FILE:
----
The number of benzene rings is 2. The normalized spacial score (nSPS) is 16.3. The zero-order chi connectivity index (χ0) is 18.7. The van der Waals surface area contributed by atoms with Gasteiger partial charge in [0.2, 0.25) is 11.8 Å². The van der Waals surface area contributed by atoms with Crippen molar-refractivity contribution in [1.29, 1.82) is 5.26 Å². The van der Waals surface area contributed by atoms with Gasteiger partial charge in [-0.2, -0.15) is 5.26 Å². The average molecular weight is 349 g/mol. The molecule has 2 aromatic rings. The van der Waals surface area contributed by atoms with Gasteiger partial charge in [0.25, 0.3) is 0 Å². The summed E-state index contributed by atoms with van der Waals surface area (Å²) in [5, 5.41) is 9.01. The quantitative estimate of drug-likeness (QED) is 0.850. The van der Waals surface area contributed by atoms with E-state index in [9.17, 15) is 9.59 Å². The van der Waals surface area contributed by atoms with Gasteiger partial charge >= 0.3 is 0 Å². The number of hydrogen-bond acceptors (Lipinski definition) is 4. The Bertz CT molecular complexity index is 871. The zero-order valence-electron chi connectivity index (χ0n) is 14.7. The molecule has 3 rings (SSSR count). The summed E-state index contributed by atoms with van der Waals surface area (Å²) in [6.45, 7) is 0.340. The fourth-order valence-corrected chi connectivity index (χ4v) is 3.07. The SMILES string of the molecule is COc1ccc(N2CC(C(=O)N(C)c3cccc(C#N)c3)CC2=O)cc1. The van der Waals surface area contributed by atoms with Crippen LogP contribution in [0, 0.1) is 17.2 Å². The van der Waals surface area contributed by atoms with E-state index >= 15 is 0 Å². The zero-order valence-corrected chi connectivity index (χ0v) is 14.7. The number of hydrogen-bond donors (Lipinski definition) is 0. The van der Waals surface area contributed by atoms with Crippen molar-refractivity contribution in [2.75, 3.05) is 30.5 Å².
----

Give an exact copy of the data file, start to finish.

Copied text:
The number of benzene rings is 2. The normalized spacial score (nSPS) is 16.3. The zero-order chi connectivity index (χ0) is 18.7. The van der Waals surface area contributed by atoms with Gasteiger partial charge in [0.2, 0.25) is 11.8 Å². The van der Waals surface area contributed by atoms with Crippen molar-refractivity contribution in [1.29, 1.82) is 5.26 Å². The van der Waals surface area contributed by atoms with Gasteiger partial charge in [-0.2, -0.15) is 5.26 Å². The average molecular weight is 349 g/mol. The molecule has 2 aromatic rings. The van der Waals surface area contributed by atoms with Gasteiger partial charge in [0.25, 0.3) is 0 Å². The summed E-state index contributed by atoms with van der Waals surface area (Å²) in [5, 5.41) is 9.01. The quantitative estimate of drug-likeness (QED) is 0.850. The van der Waals surface area contributed by atoms with E-state index in [9.17, 15) is 9.59 Å². The van der Waals surface area contributed by atoms with Gasteiger partial charge >= 0.3 is 0 Å². The number of hydrogen-bond acceptors (Lipinski definition) is 4. The Bertz CT molecular complexity index is 871. The zero-order valence-electron chi connectivity index (χ0n) is 14.7. The molecule has 3 rings (SSSR count). The summed E-state index contributed by atoms with van der Waals surface area (Å²) in [6.45, 7) is 0.340. The fourth-order valence-corrected chi connectivity index (χ4v) is 3.07. The SMILES string of the molecule is COc1ccc(N2CC(C(=O)N(C)c3cccc(C#N)c3)CC2=O)cc1. The van der Waals surface area contributed by atoms with Crippen LogP contribution in [0, 0.1) is 17.2 Å². The van der Waals surface area contributed by atoms with E-state index >= 15 is 0 Å². The zero-order valence-corrected chi connectivity index (χ0v) is 14.7. The number of hydrogen-bond donors (Lipinski definition) is 0. The van der Waals surface area contributed by atoms with Crippen molar-refractivity contribution in [2.75, 3.05) is 30.5 Å².